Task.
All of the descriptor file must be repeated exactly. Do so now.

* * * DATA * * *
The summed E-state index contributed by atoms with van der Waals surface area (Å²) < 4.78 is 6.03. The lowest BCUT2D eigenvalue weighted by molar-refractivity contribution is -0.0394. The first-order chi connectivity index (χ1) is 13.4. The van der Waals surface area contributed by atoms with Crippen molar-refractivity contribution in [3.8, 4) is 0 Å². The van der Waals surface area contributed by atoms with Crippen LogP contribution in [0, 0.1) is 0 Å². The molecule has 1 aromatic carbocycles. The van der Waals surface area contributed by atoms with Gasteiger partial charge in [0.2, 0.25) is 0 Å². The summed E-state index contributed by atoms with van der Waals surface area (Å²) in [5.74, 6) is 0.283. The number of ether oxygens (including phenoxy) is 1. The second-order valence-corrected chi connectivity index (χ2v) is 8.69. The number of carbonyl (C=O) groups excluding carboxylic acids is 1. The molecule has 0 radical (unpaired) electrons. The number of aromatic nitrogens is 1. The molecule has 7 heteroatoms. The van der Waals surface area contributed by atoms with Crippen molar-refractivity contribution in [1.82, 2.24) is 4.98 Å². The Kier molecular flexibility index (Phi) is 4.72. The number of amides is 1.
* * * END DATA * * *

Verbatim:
The summed E-state index contributed by atoms with van der Waals surface area (Å²) < 4.78 is 6.03. The lowest BCUT2D eigenvalue weighted by molar-refractivity contribution is -0.0394. The first-order chi connectivity index (χ1) is 13.4. The van der Waals surface area contributed by atoms with Crippen molar-refractivity contribution in [3.8, 4) is 0 Å². The van der Waals surface area contributed by atoms with Crippen LogP contribution in [0, 0.1) is 0 Å². The molecule has 1 aromatic carbocycles. The van der Waals surface area contributed by atoms with Gasteiger partial charge in [0.2, 0.25) is 0 Å². The summed E-state index contributed by atoms with van der Waals surface area (Å²) in [5.74, 6) is 0.283. The number of ether oxygens (including phenoxy) is 1. The second-order valence-corrected chi connectivity index (χ2v) is 8.69. The number of carbonyl (C=O) groups excluding carboxylic acids is 1. The molecule has 0 radical (unpaired) electrons. The number of aromatic nitrogens is 1. The molecule has 7 heteroatoms. The van der Waals surface area contributed by atoms with Crippen molar-refractivity contribution in [1.82, 2.24) is 4.98 Å². The Kier molecular flexibility index (Phi) is 4.72. The number of amides is 1.